Typically what happens at closing is:
- The buyer (or his bank) delivers a cheque for the purchase price.
- The seller signs the deed over to the buyer, and gives him the keys.
- A title company, lawyer or civil law notary registers the new deed with the local land registry office.
- The seller receives a cheque for the proceeds of the sale, less closing costs and mortgage payouts.
On the Eastern side of the US, settlement (as closing is often called) takes place on a specified date and time during which all parties (usually including the agents involved) meet at a settlement company presided over or supervised by a lawyer.
I feel that the most important facet leading to a smooth closing is selection of the correct property. Although it took me some months to finally encounter a property which I felt connected to, the process was simply an awareness that there was a community and I was a part of it.
After finding the “dream home”, it became obvious that I needed to qualify for a mortgage program.
I had an idea of a company which had program offerings which I matched up to. Little did I realize that my trip to Florida in March 2006 had put me in touch with a person who had mentioned the programs.
Back on Day2 of the Mortgage Broker course we had an instructor (Mr. Bill Bates) who had mentioned that his company (First Franklin) had programs for borrowers who did not wish to prove their incomes. As I examined program after program, I kept returning to the thought of how easy I felt qualifying would be using the First Franklin “Stated Income” program.
Would my credit score (652) match up with a zero down and no proof of income?
It appears that the “652” matches a “zero down"program; but, I can’t prove enough income.
Suddenly this seems surreal, I haven’t earned squat in 2years, and my credit is so-so, and I’m looking at a dream home without having any cash down?
Come on ...get back to reality..deals like this don’t happen, or do they?
For an average house, the tasks seem arduous but for a dream home…I am prepared to do whatever it takes.
When I heard that my lender had accepted my application and had informed the title company that it was “clear to close”, I was ecstatic.
We met with the seller and her real estate people to finalize the transaction on the purchase of the beautiful property.
I had been informed a couple days prior that I would have to bring $2,481 to cover prepaid property taxes and homeowners insurance. I had the cash in hand as we drove up to do the final paperwork.
First miracle: don’t need the $2,481 it was mine to redeposit in my bank account. (Seems as a condition of approval, my lender would not allow me to bring funds to close. It wouldn’t be socially acceptable for me to argue with that condition so I quickly agreed.)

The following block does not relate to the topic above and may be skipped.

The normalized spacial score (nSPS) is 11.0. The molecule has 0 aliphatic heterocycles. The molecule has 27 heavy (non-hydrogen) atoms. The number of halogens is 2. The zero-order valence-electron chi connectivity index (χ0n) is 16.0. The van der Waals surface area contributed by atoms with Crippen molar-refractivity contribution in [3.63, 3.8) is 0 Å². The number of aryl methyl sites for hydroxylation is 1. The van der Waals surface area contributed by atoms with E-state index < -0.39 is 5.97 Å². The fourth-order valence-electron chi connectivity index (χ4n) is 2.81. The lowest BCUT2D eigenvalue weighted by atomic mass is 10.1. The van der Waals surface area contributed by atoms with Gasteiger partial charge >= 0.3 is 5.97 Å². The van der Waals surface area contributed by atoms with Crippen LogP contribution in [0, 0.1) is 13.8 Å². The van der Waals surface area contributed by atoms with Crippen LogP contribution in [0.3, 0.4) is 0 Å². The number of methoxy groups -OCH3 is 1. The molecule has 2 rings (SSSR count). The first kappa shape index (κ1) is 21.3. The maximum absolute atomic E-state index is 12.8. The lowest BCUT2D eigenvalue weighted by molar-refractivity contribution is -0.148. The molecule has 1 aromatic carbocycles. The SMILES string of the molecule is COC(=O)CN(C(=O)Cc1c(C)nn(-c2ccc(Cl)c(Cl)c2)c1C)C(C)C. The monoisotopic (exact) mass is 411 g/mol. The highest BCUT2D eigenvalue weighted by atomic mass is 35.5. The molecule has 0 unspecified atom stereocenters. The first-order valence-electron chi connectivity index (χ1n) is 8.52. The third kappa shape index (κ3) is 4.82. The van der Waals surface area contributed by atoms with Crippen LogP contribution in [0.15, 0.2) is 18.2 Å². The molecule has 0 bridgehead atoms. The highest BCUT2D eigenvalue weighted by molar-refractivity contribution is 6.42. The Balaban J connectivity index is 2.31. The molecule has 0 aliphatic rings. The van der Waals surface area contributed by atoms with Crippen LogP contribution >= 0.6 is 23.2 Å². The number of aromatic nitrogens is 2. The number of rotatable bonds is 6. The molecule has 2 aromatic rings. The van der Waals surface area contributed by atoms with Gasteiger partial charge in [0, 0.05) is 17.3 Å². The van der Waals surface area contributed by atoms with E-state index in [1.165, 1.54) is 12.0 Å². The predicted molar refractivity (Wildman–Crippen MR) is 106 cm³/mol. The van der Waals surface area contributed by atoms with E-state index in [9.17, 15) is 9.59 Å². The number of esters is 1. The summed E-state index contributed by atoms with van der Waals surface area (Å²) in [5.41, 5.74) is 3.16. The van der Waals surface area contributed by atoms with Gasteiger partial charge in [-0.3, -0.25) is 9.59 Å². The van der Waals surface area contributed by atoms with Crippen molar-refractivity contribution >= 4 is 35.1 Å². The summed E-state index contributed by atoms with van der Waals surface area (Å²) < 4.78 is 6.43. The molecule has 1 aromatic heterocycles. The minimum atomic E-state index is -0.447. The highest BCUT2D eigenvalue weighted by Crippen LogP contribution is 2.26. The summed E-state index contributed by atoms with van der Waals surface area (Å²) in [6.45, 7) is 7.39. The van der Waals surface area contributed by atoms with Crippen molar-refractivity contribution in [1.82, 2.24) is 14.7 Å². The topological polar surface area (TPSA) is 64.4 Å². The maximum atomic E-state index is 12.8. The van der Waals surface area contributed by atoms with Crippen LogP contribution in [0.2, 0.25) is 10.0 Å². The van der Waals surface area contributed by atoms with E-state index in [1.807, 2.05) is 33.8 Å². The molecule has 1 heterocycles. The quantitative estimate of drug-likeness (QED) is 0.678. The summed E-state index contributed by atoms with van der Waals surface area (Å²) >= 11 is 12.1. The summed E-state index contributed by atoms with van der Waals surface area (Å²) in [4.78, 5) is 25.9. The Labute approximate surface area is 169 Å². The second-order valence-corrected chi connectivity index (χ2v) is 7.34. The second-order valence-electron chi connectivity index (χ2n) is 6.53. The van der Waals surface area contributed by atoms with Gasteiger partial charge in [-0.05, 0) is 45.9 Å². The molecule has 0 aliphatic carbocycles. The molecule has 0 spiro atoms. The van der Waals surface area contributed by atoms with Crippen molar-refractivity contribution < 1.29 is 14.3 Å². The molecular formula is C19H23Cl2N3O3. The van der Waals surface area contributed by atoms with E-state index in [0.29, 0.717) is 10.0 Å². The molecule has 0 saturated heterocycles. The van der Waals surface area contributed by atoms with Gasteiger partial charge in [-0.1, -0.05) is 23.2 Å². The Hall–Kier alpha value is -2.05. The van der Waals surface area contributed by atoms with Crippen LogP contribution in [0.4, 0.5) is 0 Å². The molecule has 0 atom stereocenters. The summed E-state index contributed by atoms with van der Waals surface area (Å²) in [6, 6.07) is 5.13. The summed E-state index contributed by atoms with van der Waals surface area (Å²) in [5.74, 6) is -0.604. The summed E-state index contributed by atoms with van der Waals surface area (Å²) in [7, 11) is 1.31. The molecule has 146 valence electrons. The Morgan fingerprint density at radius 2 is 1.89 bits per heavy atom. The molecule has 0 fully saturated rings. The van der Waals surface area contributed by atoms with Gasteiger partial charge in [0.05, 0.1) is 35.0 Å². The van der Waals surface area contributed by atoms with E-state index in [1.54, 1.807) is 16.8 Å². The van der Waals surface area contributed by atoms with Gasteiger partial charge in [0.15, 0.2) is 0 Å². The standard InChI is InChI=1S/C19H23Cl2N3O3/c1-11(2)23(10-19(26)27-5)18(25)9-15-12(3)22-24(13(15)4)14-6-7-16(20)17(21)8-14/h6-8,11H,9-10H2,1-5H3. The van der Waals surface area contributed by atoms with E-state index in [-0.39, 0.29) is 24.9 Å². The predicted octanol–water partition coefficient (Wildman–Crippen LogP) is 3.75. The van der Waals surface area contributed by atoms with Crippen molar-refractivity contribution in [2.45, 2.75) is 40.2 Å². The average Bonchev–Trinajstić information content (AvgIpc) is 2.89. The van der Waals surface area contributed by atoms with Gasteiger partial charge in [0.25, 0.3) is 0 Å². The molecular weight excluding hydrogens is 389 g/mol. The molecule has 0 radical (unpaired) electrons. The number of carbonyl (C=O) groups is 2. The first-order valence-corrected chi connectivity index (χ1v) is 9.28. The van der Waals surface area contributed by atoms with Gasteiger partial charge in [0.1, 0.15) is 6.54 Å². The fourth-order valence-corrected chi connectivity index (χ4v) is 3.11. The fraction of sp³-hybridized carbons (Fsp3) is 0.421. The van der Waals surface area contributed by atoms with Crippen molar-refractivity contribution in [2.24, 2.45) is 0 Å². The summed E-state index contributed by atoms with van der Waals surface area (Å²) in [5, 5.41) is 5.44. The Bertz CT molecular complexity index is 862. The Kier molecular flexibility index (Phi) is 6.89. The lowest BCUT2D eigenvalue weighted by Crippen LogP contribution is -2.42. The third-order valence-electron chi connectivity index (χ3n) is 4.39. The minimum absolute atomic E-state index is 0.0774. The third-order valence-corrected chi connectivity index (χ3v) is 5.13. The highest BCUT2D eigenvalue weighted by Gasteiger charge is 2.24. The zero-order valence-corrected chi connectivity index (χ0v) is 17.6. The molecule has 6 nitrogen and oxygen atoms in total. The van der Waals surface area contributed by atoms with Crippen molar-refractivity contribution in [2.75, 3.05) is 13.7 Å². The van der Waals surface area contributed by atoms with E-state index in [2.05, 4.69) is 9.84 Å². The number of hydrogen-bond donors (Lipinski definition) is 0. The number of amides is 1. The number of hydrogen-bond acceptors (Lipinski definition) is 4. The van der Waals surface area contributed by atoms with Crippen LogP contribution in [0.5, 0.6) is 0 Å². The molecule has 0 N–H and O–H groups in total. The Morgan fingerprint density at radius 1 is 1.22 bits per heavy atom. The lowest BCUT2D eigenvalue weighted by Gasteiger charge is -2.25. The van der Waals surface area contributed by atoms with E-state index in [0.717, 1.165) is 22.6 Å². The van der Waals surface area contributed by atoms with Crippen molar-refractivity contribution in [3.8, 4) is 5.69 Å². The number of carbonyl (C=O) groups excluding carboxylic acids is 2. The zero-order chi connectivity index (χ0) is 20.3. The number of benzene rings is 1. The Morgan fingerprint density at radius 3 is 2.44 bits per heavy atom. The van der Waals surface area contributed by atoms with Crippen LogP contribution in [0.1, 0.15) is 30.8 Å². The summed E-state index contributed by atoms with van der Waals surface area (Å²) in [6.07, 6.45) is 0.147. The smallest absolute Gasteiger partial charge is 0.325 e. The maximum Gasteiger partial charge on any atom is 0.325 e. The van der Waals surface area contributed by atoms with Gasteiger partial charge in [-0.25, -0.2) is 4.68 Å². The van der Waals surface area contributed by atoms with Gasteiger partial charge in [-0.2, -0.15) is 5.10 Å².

Second miracle: Meeting the seller of this property was joyful and profound. What she shared with me was that her late husband was a noted psychologist and had started a recovery center here in Grand Rapids known as: Project Re-hab.
I shared with her that I had come into recovery 19 years ago and that I felt this home purchase was truly gods gift to me as I allowed the presence of a “higher power” to take my will and to do His will.
Many stories were exchanged and when we finally finished our paperwork there were tears in about 4 or 5 sets of eyes. It was obvious that some higher energy source had brought us together at this crossroads and that the blessings from above had come to fruition.
I am truly apprecitive of the gift of this fine home, the benefit of having a sucessfull son and daughter in law and for all the miracles which took place for this process to unfold.
So what does this have to do with the real estate closing? Wikipedia defines closing as:
“Closing is a sales term which refers to the process of making a sale. Specifically, it refers to reaching the final step, which may be an exchange of money or acquiring a signature. Salespeople are often taught to think of targets not as strangers, but rather as prospective customers who already want or need what is being sold. Such prospects need only be “closed.”
I don’t really view this procedure as a “closing”. It appears to me that the miracles began to unfold as a result of a sense of community and a willingness to not be frantic or greedy.
Times are tough and sometimes opportunities are had to come by. What worked for me was to casually shop, get a sense of the market, and make a selection based on sound information and the willingness to succeed.